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Classic French Fruit Tart

Serves: Makes 1 (9- or 9½-inch) tart


  • 1½ ounces white or semisweet chocolate, finely chopped
  • 1 half-pint basket (6 ounces) raspberries
  • 1 half-pint basket (6 ounces) blackberries
  • 1 half-pint basket (5½ ounces) blueberries

  • Vanilla Shortcrust Dough: Click here for recipe »
  • Vanilla Bean Pastry Cream: Click here for recipe »


A thin layer of melted white or semisweet chocolate helps the crust stay crisp by preventing the moisture in the pastry cream from soaking into the cookie like crust. Finish the top with the ripest, most luscious fruit you can find. Summer berries are an obvious choice, but also try slices of nectarines and plums, poached pears, pineapple, mango or kiwi, depending upon the season.

Prepare shortcrust dough and chill according to directions: Click here for recipe »

Bake the shell: Preheat the oven to 375°F and position a rack in the bottom third. Line the chilled tart shell with heavy-duty foil, pressing the foil firmly and smoothly into the crevices of the pan. Fill the pan with pie weights. Make sure the weights reach up the sides to the rim of the pan (the center does not need to be filled quite as full). Bake the shell for 20 to 22 minutes, until the foil comes away from the dough easily (if it doesn"t, bake another 5 to 6 minutes and check again). Remove the pan from the oven (hold the pan by the sides and not the bottom), close the oven door, and lift out the foil and weights from the shell; set them aside to cool.

Return the pan to the oven to continue baking the shell for about 10 minutes, then remove the pan from the oven, close the oven door, and check to see if any cracks have formed. If you see a crack, very gently smear a tiny bit of reserved dough over the crack to patch it-you need only enough to seal the opening. Return the pan to the oven and bake 10 to 15 minutes longer, until the crust is a nice golden brown all over. Transfer to a rack and cool completely.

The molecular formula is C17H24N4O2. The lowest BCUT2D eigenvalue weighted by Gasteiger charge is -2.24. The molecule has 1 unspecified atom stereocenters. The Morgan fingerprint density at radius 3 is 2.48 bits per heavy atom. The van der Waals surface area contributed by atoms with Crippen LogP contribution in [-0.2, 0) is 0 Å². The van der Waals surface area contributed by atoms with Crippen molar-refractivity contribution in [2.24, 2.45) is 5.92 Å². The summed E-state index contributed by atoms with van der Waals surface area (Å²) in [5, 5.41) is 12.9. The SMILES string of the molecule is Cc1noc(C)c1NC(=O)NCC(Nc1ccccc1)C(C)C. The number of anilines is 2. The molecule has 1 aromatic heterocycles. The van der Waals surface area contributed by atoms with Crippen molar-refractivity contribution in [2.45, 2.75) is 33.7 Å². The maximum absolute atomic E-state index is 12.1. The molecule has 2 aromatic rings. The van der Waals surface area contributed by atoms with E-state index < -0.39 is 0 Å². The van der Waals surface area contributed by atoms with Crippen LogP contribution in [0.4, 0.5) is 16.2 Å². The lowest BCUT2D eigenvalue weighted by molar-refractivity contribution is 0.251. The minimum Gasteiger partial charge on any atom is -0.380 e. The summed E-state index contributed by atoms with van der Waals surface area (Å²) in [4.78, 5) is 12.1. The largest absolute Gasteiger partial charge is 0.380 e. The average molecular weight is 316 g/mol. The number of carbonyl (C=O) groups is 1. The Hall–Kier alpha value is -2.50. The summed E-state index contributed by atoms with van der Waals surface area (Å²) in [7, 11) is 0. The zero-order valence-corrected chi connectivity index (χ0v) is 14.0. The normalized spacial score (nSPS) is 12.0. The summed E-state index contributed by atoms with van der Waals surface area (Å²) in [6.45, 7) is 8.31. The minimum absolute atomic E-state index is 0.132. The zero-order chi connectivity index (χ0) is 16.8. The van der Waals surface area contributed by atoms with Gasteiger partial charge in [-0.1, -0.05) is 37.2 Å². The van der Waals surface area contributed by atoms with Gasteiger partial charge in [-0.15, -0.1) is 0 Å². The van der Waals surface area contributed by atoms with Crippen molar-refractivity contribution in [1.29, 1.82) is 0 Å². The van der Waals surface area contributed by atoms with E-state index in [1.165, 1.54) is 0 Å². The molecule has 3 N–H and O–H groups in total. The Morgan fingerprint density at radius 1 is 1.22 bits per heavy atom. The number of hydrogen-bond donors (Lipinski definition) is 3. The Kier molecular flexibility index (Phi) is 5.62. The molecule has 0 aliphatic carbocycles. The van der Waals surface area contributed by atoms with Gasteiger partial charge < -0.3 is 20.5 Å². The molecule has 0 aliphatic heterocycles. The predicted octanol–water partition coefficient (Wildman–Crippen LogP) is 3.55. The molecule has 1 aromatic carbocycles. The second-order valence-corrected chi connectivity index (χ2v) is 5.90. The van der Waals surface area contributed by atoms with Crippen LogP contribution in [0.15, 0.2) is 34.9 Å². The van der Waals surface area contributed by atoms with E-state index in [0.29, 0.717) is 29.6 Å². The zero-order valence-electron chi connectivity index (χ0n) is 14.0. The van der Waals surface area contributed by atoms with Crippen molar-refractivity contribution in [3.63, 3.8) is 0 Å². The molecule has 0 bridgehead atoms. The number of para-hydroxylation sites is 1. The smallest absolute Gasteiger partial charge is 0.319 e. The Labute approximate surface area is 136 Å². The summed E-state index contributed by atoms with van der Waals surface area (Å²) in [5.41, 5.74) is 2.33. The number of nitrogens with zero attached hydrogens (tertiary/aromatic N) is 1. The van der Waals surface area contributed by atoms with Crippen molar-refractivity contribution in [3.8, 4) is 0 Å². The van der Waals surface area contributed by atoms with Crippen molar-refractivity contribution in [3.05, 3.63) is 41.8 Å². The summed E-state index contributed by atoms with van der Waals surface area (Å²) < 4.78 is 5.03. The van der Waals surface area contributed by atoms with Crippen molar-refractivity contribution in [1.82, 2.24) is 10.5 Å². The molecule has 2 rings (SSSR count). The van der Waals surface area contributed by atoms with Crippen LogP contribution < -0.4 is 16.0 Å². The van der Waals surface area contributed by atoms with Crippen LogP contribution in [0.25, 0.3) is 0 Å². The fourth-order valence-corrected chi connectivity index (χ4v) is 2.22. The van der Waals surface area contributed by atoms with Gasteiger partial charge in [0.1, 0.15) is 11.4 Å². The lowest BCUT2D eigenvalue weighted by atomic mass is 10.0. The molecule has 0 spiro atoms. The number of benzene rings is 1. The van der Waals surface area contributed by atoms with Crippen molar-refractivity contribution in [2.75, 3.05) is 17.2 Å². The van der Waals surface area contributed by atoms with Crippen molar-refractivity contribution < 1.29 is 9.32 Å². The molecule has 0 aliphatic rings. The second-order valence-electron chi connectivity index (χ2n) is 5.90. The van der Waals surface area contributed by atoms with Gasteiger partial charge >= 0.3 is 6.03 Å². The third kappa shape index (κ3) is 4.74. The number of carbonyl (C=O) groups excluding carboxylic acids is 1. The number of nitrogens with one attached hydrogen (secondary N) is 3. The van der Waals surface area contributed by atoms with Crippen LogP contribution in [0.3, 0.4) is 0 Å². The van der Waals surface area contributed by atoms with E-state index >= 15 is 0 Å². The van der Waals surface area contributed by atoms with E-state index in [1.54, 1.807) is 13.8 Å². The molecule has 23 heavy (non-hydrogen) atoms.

Moisture-proof the crust: Bring an inch of water to a boil in the bottom of the double boiler. Place the chocolate in the top of the double boiler off the heat. Then place the chocolate over the steaming water. Stir occasionally with the silicone or rubber spatula until the chocolate is melted and smooth. (Or, melt the chocolate in the microwave-safe bowl) Scrape the melted chocolate into the cooled tart shell and use the offset spatula to spread it into a thin layer across the bottom and about ½-inch up the side. Chill for 10 minutes to firm the chocolate.

Fill the tart: Spoon the Vanilla Bean Pastry Cream into the tart crust and spread into an even layer. Refrigerate while you prepare the fruit. Pour the raspberries and blackberries onto the baking sheet and pick out and discard any moldy berries or debris. These berries are usually not washed, as they absorb water quickly and turn to mush. Rinse the blueberries in the strainer under cold water and pat dry. In the medium bowl, gently mix all of the berries together. Transfer to the tart, making sure there is a nice balance of all the berries in each area of the tart.

Finish the tart: Heat the raspberry jam and water in the small saucepan over low heat until melted, hot, and fluid or, microwave on low in the microwave-safe bowl. Do not let it boil or it will caramelize. Brush just enough of the melted jam over the tops of the berries to glaze them a bit. You don't want to overdo it; simply touch the brush to the berries to give them a shiny look. Refrigerate the tart until ready to serve.

Serving the tart: Place the tart pan on top of a large can (the 28-ounce tomato cans are good) so that the bottom balances midair as the rim falls to the counter. Use the metal spatula to transfer the tart to a serving plate, or simply leave the bottom of the tart pan under the tart for support. Slice the tart with a thin and sharp knife, cutting down in one quick motion rather than sawing. This tart is lovely all by itself, though a spoonful of raspberry sauce is a good accompaniment.

Storing: The tart holds beautifully for 2 days, but is at its prettiest the day it is made. Cover with plastic and refrigerate. After a couple of days the juices from the fruit begin to seep into the pastry cream, though the tart still tastes delicious.

The Art & Soul of Baking: Reprinted with permission of Andrews McMeel Publishing, recipes by Cindy Mushet, photography by Maren Caruso

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